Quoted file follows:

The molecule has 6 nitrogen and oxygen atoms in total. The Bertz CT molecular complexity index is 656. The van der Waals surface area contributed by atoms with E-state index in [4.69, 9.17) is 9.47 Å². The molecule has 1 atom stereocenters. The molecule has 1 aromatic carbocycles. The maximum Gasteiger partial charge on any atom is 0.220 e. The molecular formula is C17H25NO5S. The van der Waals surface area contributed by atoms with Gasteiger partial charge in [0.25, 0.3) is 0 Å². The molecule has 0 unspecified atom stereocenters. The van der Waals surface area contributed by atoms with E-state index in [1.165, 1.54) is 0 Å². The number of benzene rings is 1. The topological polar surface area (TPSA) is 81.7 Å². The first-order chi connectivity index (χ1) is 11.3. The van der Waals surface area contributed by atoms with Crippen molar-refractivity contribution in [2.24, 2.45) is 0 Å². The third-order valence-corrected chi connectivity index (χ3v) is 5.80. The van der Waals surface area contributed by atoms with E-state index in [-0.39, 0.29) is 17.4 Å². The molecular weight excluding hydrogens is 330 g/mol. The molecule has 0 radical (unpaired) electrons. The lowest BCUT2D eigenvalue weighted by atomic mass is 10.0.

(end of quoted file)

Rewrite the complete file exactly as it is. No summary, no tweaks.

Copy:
The molecule has 6 nitrogen and oxygen atoms in total. The Bertz CT molecular complexity index is 656. The van der Waals surface area contributed by atoms with E-state index in [4.69, 9.17) is 9.47 Å². The molecule has 1 atom stereocenters. The molecule has 1 aromatic carbocycles. The maximum Gasteiger partial charge on any atom is 0.220 e. The molecular formula is C17H25NO5S. The van der Waals surface area contributed by atoms with Gasteiger partial charge in [0.25, 0.3) is 0 Å². The molecule has 0 unspecified atom stereocenters. The van der Waals surface area contributed by atoms with E-state index in [1.165, 1.54) is 0 Å². The number of benzene rings is 1. The topological polar surface area (TPSA) is 81.7 Å². The first-order chi connectivity index (χ1) is 11.3. The van der Waals surface area contributed by atoms with Crippen molar-refractivity contribution in [2.24, 2.45) is 0 Å². The third-order valence-corrected chi connectivity index (χ3v) is 5.80. The van der Waals surface area contributed by atoms with E-state index in [-0.39, 0.29) is 17.4 Å². The molecular weight excluding hydrogens is 330 g/mol. The molecule has 0 radical (unpaired) electrons. The lowest BCUT2D eigenvalue weighted by atomic mass is 10.0.